Could You Have A
A scaphoid fracture is not the most common wrist fracture. If you’ve been diagnosed with this injury, you’ll want to understand your options. How is a fracture of the scaphoid different than other fractures? Learn what you can do to help minimize your wrist joint pain.
The wrist is comprised of the radius, ulna, and the first row of the carpal bones of the hand. The scaphoid bone is located on the thumb side of the wrist. Of the carpal bones of the hand, the scaphoid is the most like bone of the hand to become fractured.
Cause of Scaphoid Fractures
The most common way of fracturing the scaphoid is a fall on the wrist in an extended position. Other causes can include direct contact such as with a baseball hitting the wrist or even trauma from a punch.
Fractures of the scaphoid are often difficult to detect partially because there is generally no visible deformity.
Wrist joint pain,
swelling, and bruising are common right at the base of the thumb. Functional activities such as gripping and twisting the wrist can reproduce pain.
The most common area of tenderness is in the region called the anatomical snuff box. This space is located just below the thumb, near the wrist. When the thumb is extended, two tendons become more visible. This snuff box is located between these two tendons. If applying pressure in this space reproduces pain, an injury to the scaphoid may have occurred.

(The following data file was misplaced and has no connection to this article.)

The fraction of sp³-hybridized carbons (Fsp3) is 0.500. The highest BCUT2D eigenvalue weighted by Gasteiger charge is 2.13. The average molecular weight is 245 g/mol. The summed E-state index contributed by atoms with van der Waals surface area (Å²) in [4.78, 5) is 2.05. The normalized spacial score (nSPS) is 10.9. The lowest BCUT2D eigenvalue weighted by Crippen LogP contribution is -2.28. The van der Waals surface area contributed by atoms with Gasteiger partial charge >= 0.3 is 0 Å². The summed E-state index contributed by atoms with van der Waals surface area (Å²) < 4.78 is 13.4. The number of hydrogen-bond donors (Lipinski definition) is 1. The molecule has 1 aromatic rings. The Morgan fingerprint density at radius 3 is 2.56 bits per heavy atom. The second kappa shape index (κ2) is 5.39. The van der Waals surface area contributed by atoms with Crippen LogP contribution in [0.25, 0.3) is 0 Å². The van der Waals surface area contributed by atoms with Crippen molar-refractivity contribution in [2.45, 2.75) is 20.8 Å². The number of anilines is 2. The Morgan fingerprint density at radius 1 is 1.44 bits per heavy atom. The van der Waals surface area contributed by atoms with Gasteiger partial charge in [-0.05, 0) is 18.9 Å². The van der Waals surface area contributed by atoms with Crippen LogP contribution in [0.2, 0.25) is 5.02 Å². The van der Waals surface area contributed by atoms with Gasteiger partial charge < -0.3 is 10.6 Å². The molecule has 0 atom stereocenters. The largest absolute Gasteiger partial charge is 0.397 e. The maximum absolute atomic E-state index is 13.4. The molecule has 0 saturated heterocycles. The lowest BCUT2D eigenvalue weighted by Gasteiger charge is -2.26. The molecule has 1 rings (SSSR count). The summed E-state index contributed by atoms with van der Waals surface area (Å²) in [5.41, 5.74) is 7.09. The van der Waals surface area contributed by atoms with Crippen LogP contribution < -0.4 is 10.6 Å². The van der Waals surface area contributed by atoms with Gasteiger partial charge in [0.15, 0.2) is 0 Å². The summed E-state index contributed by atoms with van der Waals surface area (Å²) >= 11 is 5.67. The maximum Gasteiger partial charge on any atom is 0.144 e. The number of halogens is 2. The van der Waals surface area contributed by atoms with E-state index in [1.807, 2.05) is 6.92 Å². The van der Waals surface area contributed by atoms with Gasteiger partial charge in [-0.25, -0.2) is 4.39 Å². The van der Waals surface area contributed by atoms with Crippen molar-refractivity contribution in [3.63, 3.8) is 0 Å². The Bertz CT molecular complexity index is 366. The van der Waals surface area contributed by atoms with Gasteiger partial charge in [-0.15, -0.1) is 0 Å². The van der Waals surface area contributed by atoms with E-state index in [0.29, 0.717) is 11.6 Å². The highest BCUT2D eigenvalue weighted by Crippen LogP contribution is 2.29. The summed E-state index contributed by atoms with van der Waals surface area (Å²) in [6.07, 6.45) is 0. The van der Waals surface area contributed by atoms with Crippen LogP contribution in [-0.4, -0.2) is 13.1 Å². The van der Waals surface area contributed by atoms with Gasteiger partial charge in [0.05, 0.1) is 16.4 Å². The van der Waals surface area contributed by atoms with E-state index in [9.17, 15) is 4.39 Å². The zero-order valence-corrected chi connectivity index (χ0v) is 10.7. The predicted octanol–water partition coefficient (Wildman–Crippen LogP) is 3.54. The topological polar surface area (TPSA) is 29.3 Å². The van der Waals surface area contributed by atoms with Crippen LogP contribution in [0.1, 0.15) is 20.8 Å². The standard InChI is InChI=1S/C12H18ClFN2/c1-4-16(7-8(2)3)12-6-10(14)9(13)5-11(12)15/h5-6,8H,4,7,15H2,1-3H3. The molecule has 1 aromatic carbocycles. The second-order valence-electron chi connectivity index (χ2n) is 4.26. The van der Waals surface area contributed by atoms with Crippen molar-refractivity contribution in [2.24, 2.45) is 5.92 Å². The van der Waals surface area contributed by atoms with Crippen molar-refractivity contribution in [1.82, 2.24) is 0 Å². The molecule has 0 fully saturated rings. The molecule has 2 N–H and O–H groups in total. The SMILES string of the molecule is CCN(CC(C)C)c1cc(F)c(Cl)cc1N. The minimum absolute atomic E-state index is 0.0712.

Determining if there is a fracture of the scaphoid is generally made via x-ray. One of the issues is that x-rays don’t always show the fracture. If the symptoms and mechanism of injury are consistent with a possible fracture, the wrist will generally be treated as a fracture even if the x-rays are negative. Follow up x-rays may be recommended in a couple of weeks and other tests such as an MRI or bone scan may also be recommended.
The scaphoid bone is unusual in that it has a very limited blood supply. A fracture to this bone can often damage this blood supply, resulting in the fracture being unable to heal. Because of this limited blood supply, early diagnosis of the injury is necessary in order to insure proper treatment.
In the case of a fracture, x-rays will be repeated in periodic intervals to monitor healing progress. Because of the limited blood supply, scaphoid fractures can take up to 12 weeks to heal. If healing is not occurring at a reasonable rate or if there is a displaced fracture, surgery will be required. Surgery involves pinning the bone to reconnect the ends of the fracture followed immobilization.
In some cases, even with surgery, healing of the bone does not occur. This situation is called avascular necrosis which simply means the bone tissue has died secondary to a lack of blood supply. In such cases, the use of a bone graft with its own vascular supply may be recommended.
For a simple fracture, immobilization of the injured region is recommended for the first four to six weeks. Either a cast or splint is used to minimize movement. If swelling is present a splint will be utilized over a cast. With use of an immobilizer, removing the brace periodically to use ice will help to reduce the swelling and minimize pain.
After healing of the fracture has occurred, physical therapy may be recommended to help restore range of motion and strength. Protection of the area using a wrist guard is recommended during high risk activities.
A scaphoid fracture can be a type of wrist fracture and requires immediate medical attention to help ensure the best possible outcome.
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